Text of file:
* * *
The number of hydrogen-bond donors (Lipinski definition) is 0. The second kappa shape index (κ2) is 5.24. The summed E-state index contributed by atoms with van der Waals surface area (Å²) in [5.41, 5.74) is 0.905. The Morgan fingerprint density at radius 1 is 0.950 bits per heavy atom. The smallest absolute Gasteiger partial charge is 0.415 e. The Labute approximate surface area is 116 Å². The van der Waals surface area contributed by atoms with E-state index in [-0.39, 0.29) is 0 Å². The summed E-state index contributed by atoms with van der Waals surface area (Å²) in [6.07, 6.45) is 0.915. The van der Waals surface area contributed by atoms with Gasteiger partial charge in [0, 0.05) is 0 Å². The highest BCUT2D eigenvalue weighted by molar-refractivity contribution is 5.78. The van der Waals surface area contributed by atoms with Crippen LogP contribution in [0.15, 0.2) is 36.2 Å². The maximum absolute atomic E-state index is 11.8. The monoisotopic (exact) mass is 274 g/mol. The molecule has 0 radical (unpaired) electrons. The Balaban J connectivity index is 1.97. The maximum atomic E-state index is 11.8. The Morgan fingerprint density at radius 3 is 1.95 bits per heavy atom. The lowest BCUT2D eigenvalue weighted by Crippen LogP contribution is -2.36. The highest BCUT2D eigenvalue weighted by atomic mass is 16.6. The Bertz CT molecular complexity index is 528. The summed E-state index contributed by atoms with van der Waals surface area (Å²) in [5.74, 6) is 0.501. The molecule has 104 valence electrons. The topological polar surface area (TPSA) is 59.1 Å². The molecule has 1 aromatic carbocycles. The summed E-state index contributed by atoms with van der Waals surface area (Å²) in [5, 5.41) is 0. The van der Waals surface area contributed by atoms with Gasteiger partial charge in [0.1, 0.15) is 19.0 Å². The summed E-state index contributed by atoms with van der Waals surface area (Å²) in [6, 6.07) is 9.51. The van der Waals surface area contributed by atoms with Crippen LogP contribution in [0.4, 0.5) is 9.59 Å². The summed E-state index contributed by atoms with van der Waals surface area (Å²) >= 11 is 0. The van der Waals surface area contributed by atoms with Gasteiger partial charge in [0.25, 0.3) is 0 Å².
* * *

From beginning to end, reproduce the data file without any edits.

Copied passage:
The number of hydrogen-bond donors (Lipinski definition) is 0. The second kappa shape index (κ2) is 5.24. The summed E-state index contributed by atoms with van der Waals surface area (Å²) in [5.41, 5.74) is 0.905. The Morgan fingerprint density at radius 1 is 0.950 bits per heavy atom. The smallest absolute Gasteiger partial charge is 0.415 e. The Labute approximate surface area is 116 Å². The van der Waals surface area contributed by atoms with E-state index in [-0.39, 0.29) is 0 Å². The summed E-state index contributed by atoms with van der Waals surface area (Å²) in [6.07, 6.45) is 0.915. The van der Waals surface area contributed by atoms with Gasteiger partial charge in [0, 0.05) is 0 Å². The highest BCUT2D eigenvalue weighted by molar-refractivity contribution is 5.78. The van der Waals surface area contributed by atoms with Crippen LogP contribution in [0.15, 0.2) is 36.2 Å². The maximum absolute atomic E-state index is 11.8. The monoisotopic (exact) mass is 274 g/mol. The molecule has 0 radical (unpaired) electrons. The Balaban J connectivity index is 1.97. The maximum atomic E-state index is 11.8. The Morgan fingerprint density at radius 3 is 1.95 bits per heavy atom. The lowest BCUT2D eigenvalue weighted by Crippen LogP contribution is -2.36. The highest BCUT2D eigenvalue weighted by atomic mass is 16.6. The Bertz CT molecular complexity index is 528. The summed E-state index contributed by atoms with van der Waals surface area (Å²) in [5.74, 6) is 0.501. The molecule has 104 valence electrons. The topological polar surface area (TPSA) is 59.1 Å². The molecule has 1 aromatic carbocycles. The summed E-state index contributed by atoms with van der Waals surface area (Å²) in [5, 5.41) is 0. The van der Waals surface area contributed by atoms with Gasteiger partial charge in [0.1, 0.15) is 19.0 Å². The summed E-state index contributed by atoms with van der Waals surface area (Å²) in [6, 6.07) is 9.51. The van der Waals surface area contributed by atoms with Crippen LogP contribution in [0.4, 0.5) is 9.59 Å². The summed E-state index contributed by atoms with van der Waals surface area (Å²) >= 11 is 0. The van der Waals surface area contributed by atoms with Gasteiger partial charge in [0.25, 0.3) is 0 Å².